Coney Island opened for the season on Saturday — one of those sunny, early spring days where it seemed reasonable to have some hope for the future. By 10:30 a.m., a line of people waited to get into Luna Park, the first of Coney’s two amusement areas to reopen; Deno’s Wonder Wheel will follow next week on Sunday, April 10th, with the traditional Blessing of the Rides.

The main attraction, as always, was the Cyclone, the increasingly creaky wooden rollercoaster which turns 95 this year. Two performers on stilts stalked down the street between the coaster and the Wonder Wheel; another, on a unicycle with a traffic-stopping yellow vest and red suspenders, whizzed by, as Brooklyn United, a marching band and dance team, warmed up.

Dick Zigun, the area's unofficial mayor, worked the crowd, wearing a top hat and a long black robe over what looked like shorts, and clutching an extra-large homemade wooden key to the amusement district. Zigun was ousted by Coney Island USA, the nonprofit he helped found, at the end of 2021, but wasn’t in the mood to discuss contentious divorces.

“We’ll talk about that another day,” he said. “We’re here today for sunshine and for rides.” More recently, Zigun has been hired in the short term as a consultant for Luna Park, he said. While the rezoning of Coney Island happened over 12 years ago, he noted he was excited to see Luna Park finally expand into the space that rezoning granted them, with new rides and other attractions planned for later this year. He’d be there, he said. “I’m always here.”

Dick Zigun

Tod Seelie / Gothamist

Brooklyn United, the incredibly tight group of drummers and dancers who even kicked off the Met Gala last year, fired up the crowd — Natasha Banks filmed them with her phone, beaming, “This is Coney Island, y’all!"

Banks has lived in Coney Island for 30 years, since 1992; her son is a member of the Coney Island Sharks, the youth football league which was one of three charities this year benefiting from the $20 admission tickets from opening day; the other two were Children of Promise and Operation H.O.O.D.

“We’re out here to support the other youth organizations and let the kids enjoy themselves for opening day,” Banks said. “It’s a beautiful thing.”

Nearby, Senator Chuck Schumer schmoozed the crowd, as a man wearing an extremely long and well-worn rat tail and mask lurked nearby. He was, he explained, an extremely TikTok famous rat named Buddy, a.k.a. Jonothon Lyons.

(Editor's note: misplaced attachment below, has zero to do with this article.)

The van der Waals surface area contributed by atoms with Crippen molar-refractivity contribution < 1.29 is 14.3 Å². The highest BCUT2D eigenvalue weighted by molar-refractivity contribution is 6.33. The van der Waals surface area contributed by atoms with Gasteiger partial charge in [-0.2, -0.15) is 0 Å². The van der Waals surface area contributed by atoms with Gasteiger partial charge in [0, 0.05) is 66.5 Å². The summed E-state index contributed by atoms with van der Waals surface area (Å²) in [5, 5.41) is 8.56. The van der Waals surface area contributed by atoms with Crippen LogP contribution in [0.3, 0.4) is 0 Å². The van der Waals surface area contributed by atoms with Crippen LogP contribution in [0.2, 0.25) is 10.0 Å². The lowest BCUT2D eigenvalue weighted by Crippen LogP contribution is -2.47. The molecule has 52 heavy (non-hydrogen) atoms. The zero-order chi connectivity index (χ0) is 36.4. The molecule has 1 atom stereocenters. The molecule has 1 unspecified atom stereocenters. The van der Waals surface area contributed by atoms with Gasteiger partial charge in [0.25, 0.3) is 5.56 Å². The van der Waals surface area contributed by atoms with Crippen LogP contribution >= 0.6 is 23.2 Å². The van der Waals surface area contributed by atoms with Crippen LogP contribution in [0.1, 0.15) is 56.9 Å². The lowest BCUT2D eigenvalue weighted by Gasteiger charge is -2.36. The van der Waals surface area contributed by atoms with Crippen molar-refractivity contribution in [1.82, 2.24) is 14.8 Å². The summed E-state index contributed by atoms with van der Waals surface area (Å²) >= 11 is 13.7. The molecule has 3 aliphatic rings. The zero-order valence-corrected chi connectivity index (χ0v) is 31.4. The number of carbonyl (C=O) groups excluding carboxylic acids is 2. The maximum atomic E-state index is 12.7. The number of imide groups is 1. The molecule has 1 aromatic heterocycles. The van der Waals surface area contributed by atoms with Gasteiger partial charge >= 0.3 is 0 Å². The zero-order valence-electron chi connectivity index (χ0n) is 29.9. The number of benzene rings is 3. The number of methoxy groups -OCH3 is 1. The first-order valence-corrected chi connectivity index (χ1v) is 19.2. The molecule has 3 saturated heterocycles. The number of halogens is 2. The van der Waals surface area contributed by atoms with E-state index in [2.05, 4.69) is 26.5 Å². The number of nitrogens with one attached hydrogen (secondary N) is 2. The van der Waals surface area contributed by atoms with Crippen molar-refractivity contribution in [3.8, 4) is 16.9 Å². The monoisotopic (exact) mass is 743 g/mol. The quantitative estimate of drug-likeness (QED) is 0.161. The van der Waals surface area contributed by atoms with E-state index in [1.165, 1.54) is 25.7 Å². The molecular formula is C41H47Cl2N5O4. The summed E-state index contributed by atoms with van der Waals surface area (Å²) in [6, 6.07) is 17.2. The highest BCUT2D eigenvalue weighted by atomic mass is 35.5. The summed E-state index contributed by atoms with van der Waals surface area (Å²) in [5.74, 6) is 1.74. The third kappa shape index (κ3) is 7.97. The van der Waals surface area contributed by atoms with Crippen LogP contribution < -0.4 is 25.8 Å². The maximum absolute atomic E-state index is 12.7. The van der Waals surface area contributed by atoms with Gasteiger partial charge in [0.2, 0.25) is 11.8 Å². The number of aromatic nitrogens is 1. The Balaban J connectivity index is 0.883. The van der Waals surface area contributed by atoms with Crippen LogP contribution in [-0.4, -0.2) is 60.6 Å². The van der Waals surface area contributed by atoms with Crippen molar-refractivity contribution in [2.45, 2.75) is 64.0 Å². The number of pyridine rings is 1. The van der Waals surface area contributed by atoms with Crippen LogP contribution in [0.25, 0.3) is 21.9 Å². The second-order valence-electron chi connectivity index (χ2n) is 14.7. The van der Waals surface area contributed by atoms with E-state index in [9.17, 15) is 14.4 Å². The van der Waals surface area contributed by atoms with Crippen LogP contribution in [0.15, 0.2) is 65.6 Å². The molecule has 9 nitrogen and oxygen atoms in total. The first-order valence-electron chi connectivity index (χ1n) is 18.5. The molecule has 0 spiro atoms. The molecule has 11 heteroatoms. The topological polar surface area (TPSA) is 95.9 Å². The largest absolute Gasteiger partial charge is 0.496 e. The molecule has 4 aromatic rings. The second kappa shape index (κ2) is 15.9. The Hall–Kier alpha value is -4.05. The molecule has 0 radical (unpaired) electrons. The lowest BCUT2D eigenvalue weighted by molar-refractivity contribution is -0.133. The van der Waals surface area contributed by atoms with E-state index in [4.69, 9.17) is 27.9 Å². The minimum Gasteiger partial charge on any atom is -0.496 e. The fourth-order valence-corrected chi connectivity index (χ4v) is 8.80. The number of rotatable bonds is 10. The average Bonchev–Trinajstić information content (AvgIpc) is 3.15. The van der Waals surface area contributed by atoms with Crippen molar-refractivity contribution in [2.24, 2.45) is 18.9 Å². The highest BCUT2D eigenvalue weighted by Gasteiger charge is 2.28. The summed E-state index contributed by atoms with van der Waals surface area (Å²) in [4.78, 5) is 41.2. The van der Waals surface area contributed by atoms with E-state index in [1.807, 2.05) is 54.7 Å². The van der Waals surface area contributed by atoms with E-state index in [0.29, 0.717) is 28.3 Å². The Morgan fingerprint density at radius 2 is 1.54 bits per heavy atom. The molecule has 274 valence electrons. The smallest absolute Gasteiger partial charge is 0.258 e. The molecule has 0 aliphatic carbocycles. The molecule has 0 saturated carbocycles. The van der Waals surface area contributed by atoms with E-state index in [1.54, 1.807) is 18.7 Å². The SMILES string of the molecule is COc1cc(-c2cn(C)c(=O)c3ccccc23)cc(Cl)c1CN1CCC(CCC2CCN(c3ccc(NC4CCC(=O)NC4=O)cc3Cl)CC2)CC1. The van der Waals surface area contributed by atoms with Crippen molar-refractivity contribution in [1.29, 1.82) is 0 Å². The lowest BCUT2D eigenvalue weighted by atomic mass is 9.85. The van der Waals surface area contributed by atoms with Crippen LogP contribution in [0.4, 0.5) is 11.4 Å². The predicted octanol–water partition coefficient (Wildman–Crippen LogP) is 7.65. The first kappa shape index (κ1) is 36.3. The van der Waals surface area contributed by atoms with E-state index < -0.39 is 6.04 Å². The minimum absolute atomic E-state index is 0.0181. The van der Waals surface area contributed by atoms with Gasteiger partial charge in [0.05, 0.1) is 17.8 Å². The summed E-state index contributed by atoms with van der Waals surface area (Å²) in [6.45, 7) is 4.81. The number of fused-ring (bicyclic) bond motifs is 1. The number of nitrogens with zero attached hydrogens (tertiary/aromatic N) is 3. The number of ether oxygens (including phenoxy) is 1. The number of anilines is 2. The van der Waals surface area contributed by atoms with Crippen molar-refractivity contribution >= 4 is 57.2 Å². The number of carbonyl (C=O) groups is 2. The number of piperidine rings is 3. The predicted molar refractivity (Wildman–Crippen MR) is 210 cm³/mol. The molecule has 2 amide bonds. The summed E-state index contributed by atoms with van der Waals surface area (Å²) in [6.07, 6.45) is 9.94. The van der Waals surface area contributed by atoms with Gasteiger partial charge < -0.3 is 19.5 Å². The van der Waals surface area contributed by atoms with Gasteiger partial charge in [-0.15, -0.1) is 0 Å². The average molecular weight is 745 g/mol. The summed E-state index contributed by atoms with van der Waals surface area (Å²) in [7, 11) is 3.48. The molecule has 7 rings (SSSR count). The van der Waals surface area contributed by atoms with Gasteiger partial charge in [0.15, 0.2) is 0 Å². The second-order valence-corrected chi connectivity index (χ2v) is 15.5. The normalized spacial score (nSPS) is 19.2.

Jonothon Lyons

Tod Seelie / Gothamist

A swarm of elected officials took the stage, with Schumer alongside Alexandra Silversmith, the executive director of the Alliance for Coney Island and Alessandro Zamperla, the president and CEO of Central Amusement International Inc., which owns Luna Park. With only a few direct references to COVID, everyone agreed it had been a very long winter indeed.

During the earlier part of the pandemic, Coney Island took a hit as attractions were shut down for 18 months before reopening last year.

“When Coney Island is back, Brooklyn is back,” Schumer declaimed. “When Brooklyn is back, New York is back. And we urge people to come to Coney Island. Get on the train. It’s a nice subway ride here. Enjoy the beach. Enjoy the rides. Enjoy the food. It’s safe, it’s fun and it’s a very reasonably priced nice time for your family.”

State Senator Diane Savino performed the traditional egg cream blessing, breaking a bottle of the beverage over the front car of the Cyclone, the first female elected official to ever do so. Savino will retire this year after 18 years in office; she lightly skewered Sarah Blas, one of the people running to replace her, who was in the crowd. “She’s never ridden the Cyclone,” Savino told the audience, who groaned in response.

Brooklyn Seltzer began whipping up free chocolate and vanilla egg creams and handing them out, as the first 95 people to get in line boarded the Cyclone for free. Buddy the Rat slipped on his head and dropped to all fours as a woman patted his head, and two of the Coney Island Sharks hesitantly stepped on his tail, which squeaked like a dog toy. In a moment he was mobbed, Pied Piper-like, by 20 more kids, shrieking and squeaking him energetically.

The elected officials all piled onto the Cyclone together, which seemed unwise from a continuity of government perspective, but it was, at least, a ringing endorsement of their trust in the old rollercoaster.